Earlier this month, Bancroft Wines held its Spring Snapshot Tasting where clients and press came to try selected lines from the full portfolio. Who better to send than someone who is both a client and part of the wine press? Our very own Mike Turner tasted his way through nearly 100 wines and picked out his top picks for your lists this Spring and Summer including a Verdejo from Telmo Rodriguez, an unfiltered frizzante bianco from Veneto, and a ‘wild card’ acacia-aged red from Thessaly in Greece.
Blanc des Millénaires 2007 was just one of a string of major new Champagne releases to be unveiled last week as the Champenois hit London for the Taste Champagne event. The 2007 is only the seventh vintage of Charles Heidsieck’s top cuvée to be released since the inaugural 1983 and Cyril Brun, chef de cave, steadfastly refuses to change the make-up of its five-cru blend in order to truly reflect the vintage. It is, after all, like a hairstyle he says – it changes over the decades but do you notice? and does it get any better?
Ever since Romain Ott has been the winemaker at Château Léoube, a property that is adjacent to his family’s estate, he has been pushing the envelope of the premium rosé category. At an exclusive lunch in the just-reopened Langan’s Brasserie Ott talks to Victor Smart about the new wines and pairs them with a variety of interesting dishes, including veal chop with the super-premium, late-bottled Léoube Rosé Singulier that is £199 a magnum, is far darker, and should be served fresh but not cold.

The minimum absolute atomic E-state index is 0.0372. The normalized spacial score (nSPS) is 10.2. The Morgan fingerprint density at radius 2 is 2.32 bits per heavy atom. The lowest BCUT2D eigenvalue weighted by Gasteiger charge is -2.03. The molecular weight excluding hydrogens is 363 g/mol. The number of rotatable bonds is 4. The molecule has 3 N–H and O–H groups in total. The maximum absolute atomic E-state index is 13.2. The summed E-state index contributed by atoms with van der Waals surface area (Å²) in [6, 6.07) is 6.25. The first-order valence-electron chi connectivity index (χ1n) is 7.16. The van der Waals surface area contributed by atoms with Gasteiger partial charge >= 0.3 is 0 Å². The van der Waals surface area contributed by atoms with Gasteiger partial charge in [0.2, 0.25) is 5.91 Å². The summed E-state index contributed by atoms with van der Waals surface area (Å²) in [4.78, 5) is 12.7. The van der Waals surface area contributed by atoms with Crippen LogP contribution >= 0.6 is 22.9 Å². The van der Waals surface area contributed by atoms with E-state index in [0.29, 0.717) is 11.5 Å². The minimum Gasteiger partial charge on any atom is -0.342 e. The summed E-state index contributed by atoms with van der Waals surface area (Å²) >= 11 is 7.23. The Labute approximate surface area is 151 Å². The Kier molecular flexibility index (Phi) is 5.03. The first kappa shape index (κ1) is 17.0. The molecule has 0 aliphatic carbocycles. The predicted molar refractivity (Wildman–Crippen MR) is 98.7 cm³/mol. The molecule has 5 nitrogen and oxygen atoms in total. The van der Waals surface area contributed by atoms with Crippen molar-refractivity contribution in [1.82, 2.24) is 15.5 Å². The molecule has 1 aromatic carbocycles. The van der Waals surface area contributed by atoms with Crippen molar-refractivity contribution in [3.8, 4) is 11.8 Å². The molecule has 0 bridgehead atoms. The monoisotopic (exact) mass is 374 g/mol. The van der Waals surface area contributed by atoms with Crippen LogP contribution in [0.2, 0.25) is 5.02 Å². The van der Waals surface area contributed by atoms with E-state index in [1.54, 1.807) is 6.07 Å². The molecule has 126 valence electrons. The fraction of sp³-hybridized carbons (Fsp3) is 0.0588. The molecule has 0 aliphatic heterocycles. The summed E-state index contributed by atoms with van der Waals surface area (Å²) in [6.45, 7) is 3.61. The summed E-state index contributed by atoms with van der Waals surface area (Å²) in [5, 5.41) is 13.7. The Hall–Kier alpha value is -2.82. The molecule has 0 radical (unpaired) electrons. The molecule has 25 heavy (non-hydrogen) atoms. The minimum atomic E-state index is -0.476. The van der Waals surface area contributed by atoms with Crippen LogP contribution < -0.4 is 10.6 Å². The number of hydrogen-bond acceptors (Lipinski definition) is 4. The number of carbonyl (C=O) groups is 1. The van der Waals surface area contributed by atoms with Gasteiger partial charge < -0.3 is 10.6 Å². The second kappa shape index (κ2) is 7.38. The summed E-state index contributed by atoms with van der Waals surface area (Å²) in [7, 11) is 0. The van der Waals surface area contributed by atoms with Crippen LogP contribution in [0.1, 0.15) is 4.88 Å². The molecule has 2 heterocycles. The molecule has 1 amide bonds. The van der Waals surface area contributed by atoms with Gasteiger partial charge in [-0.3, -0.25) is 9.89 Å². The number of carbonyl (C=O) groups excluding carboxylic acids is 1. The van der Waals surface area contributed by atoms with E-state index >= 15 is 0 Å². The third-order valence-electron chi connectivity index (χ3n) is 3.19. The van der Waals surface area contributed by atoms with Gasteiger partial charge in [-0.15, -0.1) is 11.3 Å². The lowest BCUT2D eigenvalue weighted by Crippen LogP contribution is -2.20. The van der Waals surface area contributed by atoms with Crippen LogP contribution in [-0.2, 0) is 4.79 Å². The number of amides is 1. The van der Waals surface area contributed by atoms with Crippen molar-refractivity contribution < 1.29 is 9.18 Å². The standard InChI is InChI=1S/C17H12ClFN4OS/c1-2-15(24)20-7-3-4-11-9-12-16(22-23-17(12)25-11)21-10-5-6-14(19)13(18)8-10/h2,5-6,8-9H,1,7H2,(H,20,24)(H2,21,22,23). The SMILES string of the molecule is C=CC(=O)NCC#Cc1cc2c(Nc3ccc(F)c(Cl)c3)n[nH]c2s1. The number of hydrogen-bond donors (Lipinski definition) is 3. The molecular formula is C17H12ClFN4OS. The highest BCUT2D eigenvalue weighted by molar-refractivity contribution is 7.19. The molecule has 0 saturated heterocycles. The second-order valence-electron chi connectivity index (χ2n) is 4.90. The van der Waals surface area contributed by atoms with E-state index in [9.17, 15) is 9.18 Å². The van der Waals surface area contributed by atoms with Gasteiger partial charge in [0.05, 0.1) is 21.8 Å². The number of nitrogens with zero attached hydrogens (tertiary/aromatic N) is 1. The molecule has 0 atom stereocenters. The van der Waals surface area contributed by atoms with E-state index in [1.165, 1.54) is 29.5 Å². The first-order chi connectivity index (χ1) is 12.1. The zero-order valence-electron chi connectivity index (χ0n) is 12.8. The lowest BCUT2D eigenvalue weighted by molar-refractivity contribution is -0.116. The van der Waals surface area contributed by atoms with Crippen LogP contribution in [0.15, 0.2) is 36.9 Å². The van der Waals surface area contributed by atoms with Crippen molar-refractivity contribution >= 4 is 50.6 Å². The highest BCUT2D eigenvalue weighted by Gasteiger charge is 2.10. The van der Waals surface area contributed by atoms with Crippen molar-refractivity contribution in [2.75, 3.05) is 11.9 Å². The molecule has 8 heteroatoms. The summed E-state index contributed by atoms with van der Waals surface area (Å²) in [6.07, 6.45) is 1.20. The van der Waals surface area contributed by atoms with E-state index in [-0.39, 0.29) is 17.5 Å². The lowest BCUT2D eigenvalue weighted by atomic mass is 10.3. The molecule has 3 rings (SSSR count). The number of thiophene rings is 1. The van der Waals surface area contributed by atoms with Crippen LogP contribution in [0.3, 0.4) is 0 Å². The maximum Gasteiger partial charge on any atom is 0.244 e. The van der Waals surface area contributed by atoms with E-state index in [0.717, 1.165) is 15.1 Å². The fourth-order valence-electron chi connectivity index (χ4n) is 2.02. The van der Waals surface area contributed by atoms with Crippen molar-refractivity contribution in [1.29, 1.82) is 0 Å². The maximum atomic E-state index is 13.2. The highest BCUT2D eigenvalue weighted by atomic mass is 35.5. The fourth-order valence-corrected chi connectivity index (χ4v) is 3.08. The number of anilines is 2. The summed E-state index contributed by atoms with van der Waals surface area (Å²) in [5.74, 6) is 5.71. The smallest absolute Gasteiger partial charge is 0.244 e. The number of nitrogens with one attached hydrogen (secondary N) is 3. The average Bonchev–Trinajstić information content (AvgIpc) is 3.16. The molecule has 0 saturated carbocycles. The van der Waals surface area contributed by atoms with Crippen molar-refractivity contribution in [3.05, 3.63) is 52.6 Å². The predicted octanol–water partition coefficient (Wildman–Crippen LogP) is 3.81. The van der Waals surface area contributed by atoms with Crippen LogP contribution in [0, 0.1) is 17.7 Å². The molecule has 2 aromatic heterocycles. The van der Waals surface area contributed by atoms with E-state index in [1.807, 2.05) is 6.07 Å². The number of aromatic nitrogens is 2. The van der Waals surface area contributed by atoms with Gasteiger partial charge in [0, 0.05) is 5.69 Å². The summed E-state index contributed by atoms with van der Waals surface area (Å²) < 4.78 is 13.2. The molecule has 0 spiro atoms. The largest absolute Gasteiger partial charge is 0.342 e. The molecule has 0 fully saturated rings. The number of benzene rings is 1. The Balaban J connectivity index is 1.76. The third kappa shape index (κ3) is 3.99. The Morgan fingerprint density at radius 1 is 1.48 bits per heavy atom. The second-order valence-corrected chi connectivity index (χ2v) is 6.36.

Nebbiolo Day 2022 helped to cement Nebbiolo’s reputation and success in the UK market with some truly great wines from all the producing regions. This third edition was well represented by most of the top names making wine with Nebbiolo – represented and unrepresented estates – and featured a masterful masterclass on Valtellina and Alto Piemonte by co-organiser Walter Speller.
For nearly three years Chile has had to rely on the quality of its wines, and the knowledge and passion of its importers to tell its story in the UK as Covid has prevented it from hosting its usually packed out portfolio tasting. Now it’s back with its first major tasting event since September 2019, featuring over 40 producers, in London on March 31. Anita Jackson, head of Wines of Chile in the UK who has been doing her bit to champion Chile’s cause, sets out what buyers can expect from a tasting that looks specifically to showcase the diversity and quality of wines to be found the length and breadth of this unique wine country.
2014 was not a great growing season in Champagne in fact, according to Bollinger’s managing director, it was one of the most difficult years on record. But the mixed fortunes handed out by climate change – especially the cold late summer – has helped the House deliver two exceptional premium Champagnes with remarkable freshness. In order to underline the gastronomic qualities of La Grande Année 2014 and La Grande Année Rosé 2014, Champagne Bollinger chose to launch the wines over lunch at The Woodspeen in Newbury with a Peter Eaton-directed pairing menu. Peter Dean ‘took one for the team’ and headed down to Berkshire.